D.C. OSP STUDENTS, FAMILIES, AND PARTICIPATING SCHOOLS
Nearly 20% of eligible District students applied for OSP scholarships in the program’s first four years of operation. Key data on OSP students, families, and schools for the past school year (2008-2009) include:
— The average income for participating families was $24,312.
— The average family size of scholarship users was a single mother with two children.
— Of the 1,716 students participating during the 2008-2009 school year, 1,050 lived in D.C.’s most economically-challenged Wards (5, 7, and 8).
— If not for the OSP, 86% of scholarship students would be attending D.C.’s lowest performing schools (Schools In Need of Improvement, Corrective Action or Restructuring, as designated under No Child Left Behind).
— The average K-12 scholarship award was $7,000 – just below the $7,500 cap.
— The average tuition for OSP students at participating schools was $6,000 for grades K-8 and $9,668 for high school.
IV. INDEPENDENT REPORTS CONFIRM THAT THE D.C. OSP IS WORKING FOR LOW-INCOME D.C. STUDENTS AND FAMILIES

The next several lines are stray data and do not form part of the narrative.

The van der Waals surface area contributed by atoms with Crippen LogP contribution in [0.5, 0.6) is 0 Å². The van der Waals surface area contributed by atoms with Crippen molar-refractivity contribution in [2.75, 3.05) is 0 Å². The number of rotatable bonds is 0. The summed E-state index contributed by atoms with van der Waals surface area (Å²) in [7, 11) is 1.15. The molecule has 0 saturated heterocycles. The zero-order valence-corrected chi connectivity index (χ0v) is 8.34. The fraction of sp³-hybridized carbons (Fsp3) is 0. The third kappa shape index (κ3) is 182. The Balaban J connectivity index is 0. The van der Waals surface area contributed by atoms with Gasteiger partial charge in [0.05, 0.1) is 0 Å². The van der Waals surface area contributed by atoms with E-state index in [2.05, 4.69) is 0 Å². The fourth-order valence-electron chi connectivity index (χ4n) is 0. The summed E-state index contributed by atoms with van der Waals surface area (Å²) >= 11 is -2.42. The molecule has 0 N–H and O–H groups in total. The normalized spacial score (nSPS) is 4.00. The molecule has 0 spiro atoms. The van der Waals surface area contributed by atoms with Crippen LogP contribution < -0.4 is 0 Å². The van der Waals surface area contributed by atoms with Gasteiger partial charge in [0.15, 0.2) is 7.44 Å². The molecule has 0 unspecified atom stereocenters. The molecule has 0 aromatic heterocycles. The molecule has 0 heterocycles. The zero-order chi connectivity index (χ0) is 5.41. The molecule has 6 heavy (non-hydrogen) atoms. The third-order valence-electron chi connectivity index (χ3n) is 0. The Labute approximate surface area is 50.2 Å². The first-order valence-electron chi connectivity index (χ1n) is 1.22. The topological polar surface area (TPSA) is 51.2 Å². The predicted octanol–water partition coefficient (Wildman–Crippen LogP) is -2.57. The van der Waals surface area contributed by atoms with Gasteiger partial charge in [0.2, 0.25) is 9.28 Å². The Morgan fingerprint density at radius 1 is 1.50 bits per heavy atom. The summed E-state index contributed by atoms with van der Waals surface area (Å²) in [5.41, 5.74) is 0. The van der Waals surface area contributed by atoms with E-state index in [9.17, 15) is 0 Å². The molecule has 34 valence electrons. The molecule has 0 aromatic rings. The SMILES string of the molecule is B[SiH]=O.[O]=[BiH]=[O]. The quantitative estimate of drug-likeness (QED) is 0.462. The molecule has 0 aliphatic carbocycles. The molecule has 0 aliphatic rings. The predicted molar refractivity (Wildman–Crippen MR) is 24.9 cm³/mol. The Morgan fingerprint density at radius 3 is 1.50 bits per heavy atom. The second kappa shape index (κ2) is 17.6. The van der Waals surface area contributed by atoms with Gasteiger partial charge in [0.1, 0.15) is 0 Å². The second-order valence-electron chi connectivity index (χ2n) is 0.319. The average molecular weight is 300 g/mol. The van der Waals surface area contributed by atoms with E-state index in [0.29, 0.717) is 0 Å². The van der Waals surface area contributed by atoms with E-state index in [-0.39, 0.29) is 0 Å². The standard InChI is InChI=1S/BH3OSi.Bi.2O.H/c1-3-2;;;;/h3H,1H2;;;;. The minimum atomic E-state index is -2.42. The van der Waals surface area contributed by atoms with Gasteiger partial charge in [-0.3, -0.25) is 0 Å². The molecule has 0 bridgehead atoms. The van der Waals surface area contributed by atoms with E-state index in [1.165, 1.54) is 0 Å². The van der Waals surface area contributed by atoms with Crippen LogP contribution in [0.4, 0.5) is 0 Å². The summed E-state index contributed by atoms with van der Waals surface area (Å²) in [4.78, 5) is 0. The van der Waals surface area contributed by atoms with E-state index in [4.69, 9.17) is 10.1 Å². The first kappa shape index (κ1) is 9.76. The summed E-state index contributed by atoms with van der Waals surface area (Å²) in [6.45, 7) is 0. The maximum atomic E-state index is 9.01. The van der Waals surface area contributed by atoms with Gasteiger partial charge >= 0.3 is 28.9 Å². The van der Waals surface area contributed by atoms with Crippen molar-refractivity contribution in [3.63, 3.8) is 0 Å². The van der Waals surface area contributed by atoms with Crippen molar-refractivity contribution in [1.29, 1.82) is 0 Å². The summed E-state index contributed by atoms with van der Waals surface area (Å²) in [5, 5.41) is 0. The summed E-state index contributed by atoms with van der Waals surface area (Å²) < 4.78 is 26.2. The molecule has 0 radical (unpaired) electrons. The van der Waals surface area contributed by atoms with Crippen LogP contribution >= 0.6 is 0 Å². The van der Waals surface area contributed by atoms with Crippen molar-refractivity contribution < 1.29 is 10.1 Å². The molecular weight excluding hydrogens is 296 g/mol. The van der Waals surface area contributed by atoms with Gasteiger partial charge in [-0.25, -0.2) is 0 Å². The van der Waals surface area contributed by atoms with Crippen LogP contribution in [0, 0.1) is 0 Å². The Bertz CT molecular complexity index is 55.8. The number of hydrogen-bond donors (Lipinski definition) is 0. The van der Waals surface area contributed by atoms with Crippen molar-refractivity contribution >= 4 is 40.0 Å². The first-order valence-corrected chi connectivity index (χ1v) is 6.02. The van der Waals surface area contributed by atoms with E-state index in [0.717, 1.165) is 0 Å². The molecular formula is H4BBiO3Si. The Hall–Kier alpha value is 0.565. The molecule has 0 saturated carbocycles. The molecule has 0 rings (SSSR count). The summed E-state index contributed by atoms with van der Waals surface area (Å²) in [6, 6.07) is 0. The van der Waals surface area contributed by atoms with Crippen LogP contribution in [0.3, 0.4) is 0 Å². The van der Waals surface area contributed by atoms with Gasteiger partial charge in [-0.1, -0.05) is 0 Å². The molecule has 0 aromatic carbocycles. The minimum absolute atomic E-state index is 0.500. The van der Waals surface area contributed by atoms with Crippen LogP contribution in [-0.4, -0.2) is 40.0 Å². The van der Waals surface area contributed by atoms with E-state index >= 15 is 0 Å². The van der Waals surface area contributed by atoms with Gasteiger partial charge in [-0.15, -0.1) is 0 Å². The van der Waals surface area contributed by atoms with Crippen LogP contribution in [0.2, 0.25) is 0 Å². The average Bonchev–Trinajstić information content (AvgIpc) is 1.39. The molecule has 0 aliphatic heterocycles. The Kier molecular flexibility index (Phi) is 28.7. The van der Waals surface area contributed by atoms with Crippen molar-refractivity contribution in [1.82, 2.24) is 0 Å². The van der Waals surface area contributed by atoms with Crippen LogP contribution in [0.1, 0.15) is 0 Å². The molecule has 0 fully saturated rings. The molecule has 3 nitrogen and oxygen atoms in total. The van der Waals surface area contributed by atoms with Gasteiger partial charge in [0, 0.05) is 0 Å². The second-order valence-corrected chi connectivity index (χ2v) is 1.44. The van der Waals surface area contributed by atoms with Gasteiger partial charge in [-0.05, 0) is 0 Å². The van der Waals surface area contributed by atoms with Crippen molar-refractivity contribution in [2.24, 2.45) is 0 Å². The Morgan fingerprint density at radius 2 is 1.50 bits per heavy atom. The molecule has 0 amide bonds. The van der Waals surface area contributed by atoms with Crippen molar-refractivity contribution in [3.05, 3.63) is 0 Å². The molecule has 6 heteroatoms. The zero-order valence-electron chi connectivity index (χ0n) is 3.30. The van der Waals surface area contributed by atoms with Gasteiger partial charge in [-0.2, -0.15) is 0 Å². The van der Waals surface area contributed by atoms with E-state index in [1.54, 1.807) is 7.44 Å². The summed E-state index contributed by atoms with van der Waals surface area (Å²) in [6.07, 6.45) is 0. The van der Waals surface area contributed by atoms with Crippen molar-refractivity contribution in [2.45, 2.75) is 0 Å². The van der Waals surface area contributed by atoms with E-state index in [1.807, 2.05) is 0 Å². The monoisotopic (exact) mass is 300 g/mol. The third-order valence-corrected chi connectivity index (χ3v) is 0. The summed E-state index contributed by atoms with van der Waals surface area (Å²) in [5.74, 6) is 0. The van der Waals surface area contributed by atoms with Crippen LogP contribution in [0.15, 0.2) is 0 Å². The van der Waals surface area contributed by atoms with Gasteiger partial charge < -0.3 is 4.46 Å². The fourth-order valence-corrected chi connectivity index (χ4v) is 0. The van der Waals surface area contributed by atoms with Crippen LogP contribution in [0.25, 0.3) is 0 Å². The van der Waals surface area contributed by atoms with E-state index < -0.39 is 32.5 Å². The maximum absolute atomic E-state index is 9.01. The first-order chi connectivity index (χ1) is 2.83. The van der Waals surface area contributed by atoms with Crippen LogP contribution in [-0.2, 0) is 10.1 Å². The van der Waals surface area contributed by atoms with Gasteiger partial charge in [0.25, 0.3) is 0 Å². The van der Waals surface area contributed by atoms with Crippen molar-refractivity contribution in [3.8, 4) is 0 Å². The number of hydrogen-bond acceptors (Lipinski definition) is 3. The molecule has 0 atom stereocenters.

A. The U.S. Department of Education’s Institute of Education Sciences’ Evaluation of the D.C. OSP: Impacts after Three Years (April 2009)
This much-anticipated report released by the U.S. Department of Education – the latest in the continuing series of IES evaluation reports – builds on previous positive findings and confirms what parents in the D.C. OSP have known for years: D.C. OSP students are performing at higher academic levels than their peers who are not in the program, and are better off by virtually every important measure in their chosen schools.
The DOE report offers the most unambiguous academic proof yet that the D.C. OSP is working for lowincome D.C. students and families. Overall, scholarship students are performing at statistically higher levels in reading – over three months ahead of their peers who did not receive scholarships. In addition, the report shows that some scholarship students are as many as two years ahead in reading compared to their peers without scholarships.